The increased use of oceanborne containers in transporting U.S. international trade continues to affect port operations and the distribution of total maritime trade among U.S. ports. Before the mid-1980s, east coast ports handled the majority of U.S. international maritime trade. As U.S. trade with Asia-Pacific countries grew, the east coast ports' share of international maritime trade declined and west coast ports' share increased (figure 12). In 1986, west coast ports surpassed east coast ports in maritime cargo handled. This trend has continued, although the gap between the two regions has narrowed.
As measured in TEUs, over half of U.S. containerized merchandise trade passes through west coast ports. In 2009, 51 percent of U.S. containerized imports and exports passed through these ports, down slightly from 56 percent in 2006 (figure 12). West coast ports as a region grew the fastest beginning in the mid-1980s, but they suffered the sharpest decline in container traffic since 2007 (figure 13). Between 2007 and 2009, total TEUs handled by west coast ports declined 22 percent, compared with 13 percent decline for east coast ports and less than 1 percent increase for gulf coast ports.
West coast ports handle the most container trade today, but they have also had a larger share of the oceanborne containerized trade deficit since 2007 than ports in other regions. Today, west coast ports serve more as import gateways to the United States than as export gateways while east coast ports handle more exports than imports, despite the decline in the east coast's regional market share.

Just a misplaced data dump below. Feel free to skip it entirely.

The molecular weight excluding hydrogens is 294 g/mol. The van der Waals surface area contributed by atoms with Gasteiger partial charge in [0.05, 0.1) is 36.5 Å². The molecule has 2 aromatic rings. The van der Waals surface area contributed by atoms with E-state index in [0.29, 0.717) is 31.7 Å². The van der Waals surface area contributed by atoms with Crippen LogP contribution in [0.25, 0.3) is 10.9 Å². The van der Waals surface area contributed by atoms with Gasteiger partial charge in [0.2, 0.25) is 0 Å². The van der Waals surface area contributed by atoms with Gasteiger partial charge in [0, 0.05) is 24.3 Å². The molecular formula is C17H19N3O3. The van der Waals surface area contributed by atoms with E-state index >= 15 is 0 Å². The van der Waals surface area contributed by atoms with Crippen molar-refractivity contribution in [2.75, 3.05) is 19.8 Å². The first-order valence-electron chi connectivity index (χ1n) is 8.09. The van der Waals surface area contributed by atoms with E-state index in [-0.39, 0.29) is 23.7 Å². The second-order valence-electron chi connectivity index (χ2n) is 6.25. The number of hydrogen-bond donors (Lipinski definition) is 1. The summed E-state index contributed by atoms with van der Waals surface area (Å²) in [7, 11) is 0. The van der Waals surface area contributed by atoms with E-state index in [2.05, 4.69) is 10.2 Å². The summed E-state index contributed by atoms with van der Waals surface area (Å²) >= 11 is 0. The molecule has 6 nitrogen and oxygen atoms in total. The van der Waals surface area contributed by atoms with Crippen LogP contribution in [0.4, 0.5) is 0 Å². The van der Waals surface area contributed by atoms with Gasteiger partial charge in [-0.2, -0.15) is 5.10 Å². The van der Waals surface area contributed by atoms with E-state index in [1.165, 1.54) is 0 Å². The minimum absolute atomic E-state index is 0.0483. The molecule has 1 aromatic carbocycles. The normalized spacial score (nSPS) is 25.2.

Since 1980, changes in industrial activity in the Midwest United States have affected the volume and type of cargo moving through Great Lakes ports. For example, the relocation of automobile final-assembly plants and companies that produce auto parts had an impact on manufacturing activities in the Midwest. With the emergence of automakers and parts producers in other locations of the United States, maritime cargo originating in the Midwest and cargo transport via the Great Lakes dwindled. In 2008, according to the U.S. Army Corps of Engineers, Great Lakes ports handled nearly 3 million short tons of maritime exports and imports, compared with about 10 million short tons in 1980. They handled 1 million short tons of exports in 2008, down from 8 million in 1980 (USACE NDC 2008). The volume of containerized cargo handled by Gulf of Mexico ports more than quadrupled during this period, although their relative share remained steady as volume at west coast ports rose.
Changes in container trade also affect the pattern of freight movement within the United States. For example, some east coast ports are expecting an increase in their container traffic after completion of the Panama Canal expansion that is currently underway. Additional traffic through these ports will increase cargo movements on east coast rail and truck freight corridors. Some ports use marine highways as an alternative to transport goods shorter distances.12 The growth in U.S. containerized cargo shipping places pressure on the Nation's transportation network, affecting local traffic congestion and contributing to traffic delays in urban areas surrounding the major U.S. container ports. (See Spotlight 1 on landside access to the seaports.)
12 The term "marine highway" refers to coastal waterways that are used to move freight (e.g., from Long Beach to Portland or from New York/New Jersey to Savannah). It includes the movement of containers and wet and dry bulk cargoes.